Choosing to send your child to daycare is a risk to their physical safety. I know no parent wants to hear that truth, but it’s a cold hard fact. Life is not a cushioned, (or sterile, for that matter) bubble of harmlessness, even if we want to hope from our deepest hope that our child will make it out of daycare unscathed. If you put a toddler in a room with a piece of wooden furniture, they will somehow crash into it. If there is pavement, they will somehow fall on it. If two or more kids coexist in the same room all day long, a squabble is inevitable; and some of them do physically hurt others. They’re toddlers. And this is real life.
I have worked with toddlers since 2006. It’s now 2020. Even with all my years working with toddlers, having to deal with the fact that children get hurt at daycare remains one of the most stressful parts of being a professional Montessori guide working in the school setting. Every time I have to field parental communication around children going home with any kind of “hurt” or mark that raises parental concern, it genuinely makes my day suck. It gives me anxiety, and I hate it. Half the reason anxiety arises is because of the unknown. “What mark are they possibly asking about?”, I can’t help but wonder from my home at 7pm, when I should be focused on anything but work. It’s not fun for parents, and it’s not fun for me as the teacher.
Your kids WILL get hurt in any group care setting, I assure you. Just as they can and do get hurt at home. My goal through this post is to offer my insider perspective to help everyone involved better navigate and approach this reality with a little more insight. As we know, there is just something different about your child getting hurt when you’re not around, versus getting hurt when you’re present. It’s a similar feeling like when the kids at work destroy my personal belongings when I’m not there, versus when they destroy the school’s property when I’m not there. Why are parents so emotional when your kid gets hurt? Because it’s your kid.
School and daycare have been around forever. You probably went to one yourself and you probably got hurt at some point. The sting of your kid getting hurt at school is not necessarily because they’re at school, not because you’re not the one taking care of them (if it was a grandma or auntie, I assure you your feelings wouldn’t necessarily be as intense). It’s not because kids will be kids (because we all know how siblings treat each other). It’s because it’s your kid receiving the hurt in a setting that you as parents have no degree of control over whatsoever. And maybe because the modern parent is somehow always laden with guilt over the decision to put your child in daycare.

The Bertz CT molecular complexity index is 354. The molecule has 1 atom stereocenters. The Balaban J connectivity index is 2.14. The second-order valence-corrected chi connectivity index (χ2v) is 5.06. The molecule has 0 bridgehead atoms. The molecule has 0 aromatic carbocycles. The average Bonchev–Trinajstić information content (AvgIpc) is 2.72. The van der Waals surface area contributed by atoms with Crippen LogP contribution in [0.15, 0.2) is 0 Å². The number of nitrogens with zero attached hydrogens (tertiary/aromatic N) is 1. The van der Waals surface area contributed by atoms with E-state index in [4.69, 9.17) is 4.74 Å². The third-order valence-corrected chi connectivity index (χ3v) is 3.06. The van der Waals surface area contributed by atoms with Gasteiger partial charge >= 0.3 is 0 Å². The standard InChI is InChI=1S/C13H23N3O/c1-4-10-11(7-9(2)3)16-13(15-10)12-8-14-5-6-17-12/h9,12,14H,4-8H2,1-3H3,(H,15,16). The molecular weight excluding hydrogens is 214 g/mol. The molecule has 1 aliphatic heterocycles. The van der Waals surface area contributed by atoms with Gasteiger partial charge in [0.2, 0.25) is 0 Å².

I’ll be the first to say, right now– group care is just not the same as children interacting in a family setting. Children behave differently in different environments. They behave differently when there’s only two other kids around, versus when there are, say, 11 other kids or more, around. And they behave differently when they know their parents aren’t the ones in charge. Every parent is different from a child’s teacher or assistant teachers. Hell– even the teacher is different from her assistants a lot of the time. And kids aren’t dumb. They know who will allow them to get away with what.
So here is the advice I have to offer for any parent who has chosen to send your child to daycare, and is currently facing, has ever faced, or feels uncomfortable about the reality of your child getting hurt there. This is also a great read for any parent considering the question “should I send my child to daycare, or should I homeschool my child?”.
So let’s start with the most fundamental truth: Your child WILL get hurt at daycare. It is literally unavoidable. It is humanly impossible for 2+ toddlers to coexist in the same space, and not get hurt. If no one else hurts them, they will hurt themselves somehow. The most common way of getting hurt at daycare is trips and falls. So consider it a rite of passage if your kid comes home with scraped knees. Scraped knees are one of the most mild forms of daycare injury. Assume you will check this one off the list at some point.
Daycare directors do have some control over whether or not the risk of scrapes from falls is higher or lower based on how they choose to design and cushion the outdoor environments. Unfortunately, there is no guarantee heads of school have the wisdom to design environments safely, have the funds to design as they wish they could, or have any degree of control over the outdoor environment (maybe they rent from someone). Some heads of school straight up don’t care enough to institute the changes that could minimize fall risk. So there’s that, too.